Goal setting with cascaded goals and associated metrics make up the holy grail of strategy execution. You can’t execute unless you cascade a set of actions that are connected with performance measures that drive results. The next step most organizations take is to connect those outcomes to incentive compensation and performance review plans, because you need to incentivize what matters. In our work, we espouse such methodology as a closed-loop way to move from strategy to operations and individual performance.
Goal Setting and Innovation
However, what happens when we are too rigorous in this effort? I believe it can have the detrimental effect of stifling innovation. Why? Because individual contributors end up only focusing on what drives compensation and retaining one’s job. Everything else, such as coming up with better ways to work together, jumping on a product innovation team, or moving on customer ideas, is not a focus. Not only is it not a focus, it could get you fired because such effort is not valued, as per the performance evaluation form and the compensation system.
Therefore the culture of innovation is squashed because those people who want to move on big ideas ( ignoring the compensation conflict) have an uphill battle on their hands. They end up spending all of their energy trying to convince their colleagues to do something new and different, instead of executing on an idea. While this is happening, competitors are gaining ground.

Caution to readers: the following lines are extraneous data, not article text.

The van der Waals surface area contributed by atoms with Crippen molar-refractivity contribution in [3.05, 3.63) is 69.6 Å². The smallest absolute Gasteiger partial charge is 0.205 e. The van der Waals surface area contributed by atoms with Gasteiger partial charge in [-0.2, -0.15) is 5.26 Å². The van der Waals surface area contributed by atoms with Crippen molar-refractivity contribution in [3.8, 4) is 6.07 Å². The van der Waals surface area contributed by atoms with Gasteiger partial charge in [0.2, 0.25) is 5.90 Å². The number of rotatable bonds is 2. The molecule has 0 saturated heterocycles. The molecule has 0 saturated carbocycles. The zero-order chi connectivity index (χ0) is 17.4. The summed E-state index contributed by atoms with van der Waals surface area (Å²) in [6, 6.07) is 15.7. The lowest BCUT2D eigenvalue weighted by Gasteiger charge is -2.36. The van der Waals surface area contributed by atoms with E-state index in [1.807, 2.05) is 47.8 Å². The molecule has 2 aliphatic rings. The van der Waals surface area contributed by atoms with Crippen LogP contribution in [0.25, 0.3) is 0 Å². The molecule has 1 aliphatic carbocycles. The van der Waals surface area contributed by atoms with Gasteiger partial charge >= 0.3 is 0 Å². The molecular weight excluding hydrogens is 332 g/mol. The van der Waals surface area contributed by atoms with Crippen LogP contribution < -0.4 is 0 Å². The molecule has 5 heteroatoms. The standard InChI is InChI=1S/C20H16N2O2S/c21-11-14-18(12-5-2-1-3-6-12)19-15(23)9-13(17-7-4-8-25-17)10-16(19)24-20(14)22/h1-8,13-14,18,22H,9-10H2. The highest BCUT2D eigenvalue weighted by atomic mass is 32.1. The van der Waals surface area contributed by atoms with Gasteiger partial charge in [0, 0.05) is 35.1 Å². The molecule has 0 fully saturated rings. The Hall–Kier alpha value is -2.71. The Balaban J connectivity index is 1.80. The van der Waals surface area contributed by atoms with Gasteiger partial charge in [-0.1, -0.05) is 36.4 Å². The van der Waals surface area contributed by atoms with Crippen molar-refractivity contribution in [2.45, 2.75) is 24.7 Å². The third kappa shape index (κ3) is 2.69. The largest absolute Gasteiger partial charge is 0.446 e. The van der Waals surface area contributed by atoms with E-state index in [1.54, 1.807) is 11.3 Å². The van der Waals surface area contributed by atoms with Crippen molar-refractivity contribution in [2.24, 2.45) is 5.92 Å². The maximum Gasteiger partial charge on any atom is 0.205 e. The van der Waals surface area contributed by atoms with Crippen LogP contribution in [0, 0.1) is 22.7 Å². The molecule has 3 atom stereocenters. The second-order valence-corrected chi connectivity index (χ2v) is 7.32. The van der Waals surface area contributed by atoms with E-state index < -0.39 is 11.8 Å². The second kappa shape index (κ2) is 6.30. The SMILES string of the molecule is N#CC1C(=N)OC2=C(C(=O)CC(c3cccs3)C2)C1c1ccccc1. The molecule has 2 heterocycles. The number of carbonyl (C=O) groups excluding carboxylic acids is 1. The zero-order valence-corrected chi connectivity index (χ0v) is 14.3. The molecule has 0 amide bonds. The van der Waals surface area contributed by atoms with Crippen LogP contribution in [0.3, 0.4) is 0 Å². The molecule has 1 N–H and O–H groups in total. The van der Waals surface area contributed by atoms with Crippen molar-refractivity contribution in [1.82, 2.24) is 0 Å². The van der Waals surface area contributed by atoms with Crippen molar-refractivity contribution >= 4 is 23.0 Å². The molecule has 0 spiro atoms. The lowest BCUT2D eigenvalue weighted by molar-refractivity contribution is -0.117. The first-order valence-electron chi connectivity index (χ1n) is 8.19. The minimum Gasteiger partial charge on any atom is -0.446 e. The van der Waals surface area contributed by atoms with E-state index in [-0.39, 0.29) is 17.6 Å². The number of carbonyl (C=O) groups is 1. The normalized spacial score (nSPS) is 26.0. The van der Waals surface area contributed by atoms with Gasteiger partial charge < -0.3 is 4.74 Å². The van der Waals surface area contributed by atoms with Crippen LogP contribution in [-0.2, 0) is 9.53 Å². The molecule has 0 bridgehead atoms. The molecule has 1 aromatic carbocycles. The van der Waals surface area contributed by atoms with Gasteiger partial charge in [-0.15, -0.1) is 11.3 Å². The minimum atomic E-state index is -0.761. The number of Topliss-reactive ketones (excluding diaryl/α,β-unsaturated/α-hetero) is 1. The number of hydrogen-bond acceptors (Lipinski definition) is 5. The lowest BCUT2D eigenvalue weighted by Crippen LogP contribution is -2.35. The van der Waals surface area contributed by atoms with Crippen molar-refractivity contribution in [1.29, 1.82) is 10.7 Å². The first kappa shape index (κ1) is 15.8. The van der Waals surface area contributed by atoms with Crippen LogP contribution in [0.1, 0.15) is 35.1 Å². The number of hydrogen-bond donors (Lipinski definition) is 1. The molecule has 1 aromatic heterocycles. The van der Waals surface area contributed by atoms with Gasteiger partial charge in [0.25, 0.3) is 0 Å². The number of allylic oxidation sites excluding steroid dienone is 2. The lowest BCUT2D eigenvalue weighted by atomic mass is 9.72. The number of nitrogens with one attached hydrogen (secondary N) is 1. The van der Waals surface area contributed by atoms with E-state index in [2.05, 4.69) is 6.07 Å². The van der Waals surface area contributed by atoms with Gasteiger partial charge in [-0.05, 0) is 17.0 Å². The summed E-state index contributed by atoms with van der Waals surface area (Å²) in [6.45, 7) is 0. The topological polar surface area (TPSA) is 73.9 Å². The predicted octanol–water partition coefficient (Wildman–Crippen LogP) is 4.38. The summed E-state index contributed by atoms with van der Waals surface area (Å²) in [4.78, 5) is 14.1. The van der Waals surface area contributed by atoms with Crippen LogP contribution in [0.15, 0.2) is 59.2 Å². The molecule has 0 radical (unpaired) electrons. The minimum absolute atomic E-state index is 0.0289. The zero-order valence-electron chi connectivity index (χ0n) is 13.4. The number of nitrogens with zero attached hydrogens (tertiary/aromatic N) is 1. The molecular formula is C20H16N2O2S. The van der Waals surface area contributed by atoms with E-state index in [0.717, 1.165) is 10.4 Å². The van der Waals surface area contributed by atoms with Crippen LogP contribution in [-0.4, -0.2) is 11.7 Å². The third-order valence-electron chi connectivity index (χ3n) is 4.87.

So what is the solution? Consider setting an innovation goal to encourage staff to work on innovation ideas. Or change your performance review form to include a section on innovation. Another idea is to follow Google’s model. Google is well known for encouraging everyone to spend 10% of their time on generating and executing on innovative ideas. What are you doing to foster innovation? Is your system hurting or helping your organization be innovative?